Training Needs Analysis Report summary


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The pilot sites report their findings for end of life care communication skills

22 September 2010 - National End of Life Care Programme
This report provides the first round of feedback from a training needs analysis (TNA) pilot project, set up to support the development of communication skills training for all those working in end of life care.

It provides some early outcomes and learning from 12 pilot sites around the country, each of which carried out its own local workforce TNA. We hope these initial findings will be useful to other organisations planning to carry out a TNA themselves, or to support the development of EoLC training plans. A series of 'top tips' are summarised in the document.

Publication by the National End of Life Programme which became part of NHS Improving Quality in May 2013

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Training Needs Analysis Report summary

  1. 1. Communication skills for end of life care Training for health and social care staff Talking Needs Action Training Needs Analysis: The pilot sites report their findings for end of life care communication skills Summary report
  2. 2. Summary report Purpose and scope of this report This report provides the first round of feedback from a training needs analysis (TNA) pilot project, set up to support the development of communication skills training for all those working in end of life care (EoLC). It provides some early outcomes and learning from 12 pilot sites around the country, each of which carried out its own local workforce TNA. We hope these initial findings will be useful to other organisations planning to carry out a TNA themselves, or to support the development of EoLC training plans. The TNA contributes to improved training provision for EoLC and supports the development of a skilled and confident workforce. This report is relevant to all those involved in or with an interest in EoLC and will be particularly relevant for: • Strategic health authorities’ workforce development teams • Local education commissioners • Commissioners of local health and social care services • Education providers including higher education institutes, further education institutes and specialist education providers • Local service providers • Health and social care staff and their managers. This project has been run by the National End of Life Care Programme (NEoLCP) in partnership with Connected©, the national communication skills training programme for cancer services.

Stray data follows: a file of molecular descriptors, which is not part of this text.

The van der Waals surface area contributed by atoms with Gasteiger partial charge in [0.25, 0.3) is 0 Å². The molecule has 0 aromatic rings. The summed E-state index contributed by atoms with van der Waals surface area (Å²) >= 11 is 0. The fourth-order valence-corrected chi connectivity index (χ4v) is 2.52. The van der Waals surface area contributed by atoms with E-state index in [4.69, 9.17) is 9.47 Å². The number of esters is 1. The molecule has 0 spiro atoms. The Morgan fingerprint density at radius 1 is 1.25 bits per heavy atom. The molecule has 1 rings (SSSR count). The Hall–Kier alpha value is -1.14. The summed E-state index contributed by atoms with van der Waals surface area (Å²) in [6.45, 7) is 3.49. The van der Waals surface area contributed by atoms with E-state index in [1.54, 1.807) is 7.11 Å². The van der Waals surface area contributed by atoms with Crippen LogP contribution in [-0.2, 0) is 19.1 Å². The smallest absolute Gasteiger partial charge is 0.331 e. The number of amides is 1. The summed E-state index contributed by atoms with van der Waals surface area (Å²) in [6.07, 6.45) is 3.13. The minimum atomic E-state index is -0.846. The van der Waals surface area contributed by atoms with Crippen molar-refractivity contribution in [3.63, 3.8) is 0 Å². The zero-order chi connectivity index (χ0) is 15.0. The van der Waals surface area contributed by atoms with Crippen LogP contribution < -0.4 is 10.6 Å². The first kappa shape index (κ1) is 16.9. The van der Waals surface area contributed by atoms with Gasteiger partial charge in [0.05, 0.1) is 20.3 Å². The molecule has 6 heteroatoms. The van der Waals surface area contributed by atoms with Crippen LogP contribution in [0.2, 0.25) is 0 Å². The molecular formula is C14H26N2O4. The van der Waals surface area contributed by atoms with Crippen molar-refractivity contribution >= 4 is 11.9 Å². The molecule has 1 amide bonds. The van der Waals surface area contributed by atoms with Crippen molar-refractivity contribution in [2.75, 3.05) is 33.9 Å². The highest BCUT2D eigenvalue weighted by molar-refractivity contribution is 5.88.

3. 3. Context and background The health and social care workforce involved in EoLC is extensive and is employed by a wide range of employers in a variety of settings. Workforce competence in communication underpins all good quality EoLC. It is essential that health and social care staff can have open and effective conversations with people, their families and carers about death and dying and the issues surrounding it. In this way, service users are well supported, their wishes can be properly discussed and personalised care plans can be put in place. Learning is a life-long process based upon individual interest, motivation, need, values and competences. The Department of Health End of Life Care Strategy 20081 has identified communication as one of the four competency areas that cut across all levels of practice. It recognises the communication skills that already exist in the workforce and aims to build on these to make sure that all staff have the ability to deliver quality care for everyone. Formal training and education are not the only ways that people develop skills and the opportunity to learn in the workplace through experience, role models and mentoring should be recognised. The maintenance and development of skills are a continuous dynamic process that can be supported by appraisal and continuing professional development. There are cost benefits to having a competent workforce that can initiate timely and appropriate conversations with people at the end of life: individuals’ needs will be identified promptly, resulting in the right care at the right time and avoiding unnecessary interventions – making best use of staff time and resources. The TNA, by identifying existing workforce competences and training need, supports the development of appropriately qualified staff who can deliver high quality care wherever it is provided. Key TNA findings • The majority of health and social care staff are involved in EoLC. The proportion of staff time involved in EoLC varies, depending on the setting and the staff role • Most have received some basic, generic communication skills training • Most believe they would benefit from further training to address the challenging demands of conversations with people approaching the end of life • Communication skills training is provided by a range of organisations including universities, colleges, in-house local service providers, hospices and independent organisations. Specialist palliative care staff provide most EoLC communication skills training • Provision of intermediate and advanced training is limited